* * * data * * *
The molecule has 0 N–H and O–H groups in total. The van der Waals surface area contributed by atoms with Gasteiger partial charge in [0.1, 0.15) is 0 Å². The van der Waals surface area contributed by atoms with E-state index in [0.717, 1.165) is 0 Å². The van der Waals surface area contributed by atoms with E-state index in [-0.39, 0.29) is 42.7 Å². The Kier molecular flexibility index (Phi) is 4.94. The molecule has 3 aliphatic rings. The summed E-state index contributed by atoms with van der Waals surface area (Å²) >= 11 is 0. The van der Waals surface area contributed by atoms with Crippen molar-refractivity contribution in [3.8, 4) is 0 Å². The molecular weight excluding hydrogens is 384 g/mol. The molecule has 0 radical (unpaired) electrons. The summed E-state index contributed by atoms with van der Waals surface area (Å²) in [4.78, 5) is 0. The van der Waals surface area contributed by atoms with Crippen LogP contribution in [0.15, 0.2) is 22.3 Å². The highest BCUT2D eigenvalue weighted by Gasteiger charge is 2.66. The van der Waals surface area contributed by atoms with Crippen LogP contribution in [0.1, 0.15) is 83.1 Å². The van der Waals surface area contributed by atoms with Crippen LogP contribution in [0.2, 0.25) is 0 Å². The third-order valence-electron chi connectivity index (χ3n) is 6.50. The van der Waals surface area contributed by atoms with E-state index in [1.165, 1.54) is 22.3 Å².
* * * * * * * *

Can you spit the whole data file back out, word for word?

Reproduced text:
The molecule has 0 N–H and O–H groups in total. The van der Waals surface area contributed by atoms with Gasteiger partial charge in [0.1, 0.15) is 0 Å². The van der Waals surface area contributed by atoms with E-state index in [0.717, 1.165) is 0 Å². The van der Waals surface area contributed by atoms with E-state index in [-0.39, 0.29) is 42.7 Å². The Kier molecular flexibility index (Phi) is 4.94. The molecule has 3 aliphatic rings. The summed E-state index contributed by atoms with van der Waals surface area (Å²) >= 11 is 0. The van der Waals surface area contributed by atoms with Crippen molar-refractivity contribution in [3.8, 4) is 0 Å². The molecular weight excluding hydrogens is 384 g/mol. The molecule has 0 radical (unpaired) electrons. The summed E-state index contributed by atoms with van der Waals surface area (Å²) in [4.78, 5) is 0. The van der Waals surface area contributed by atoms with Crippen LogP contribution in [0.15, 0.2) is 22.3 Å². The highest BCUT2D eigenvalue weighted by Gasteiger charge is 2.66. The van der Waals surface area contributed by atoms with Crippen LogP contribution in [0.1, 0.15) is 83.1 Å². The van der Waals surface area contributed by atoms with Crippen LogP contribution in [0.2, 0.25) is 0 Å². The third-order valence-electron chi connectivity index (χ3n) is 6.50. The van der Waals surface area contributed by atoms with E-state index in [1.165, 1.54) is 22.3 Å².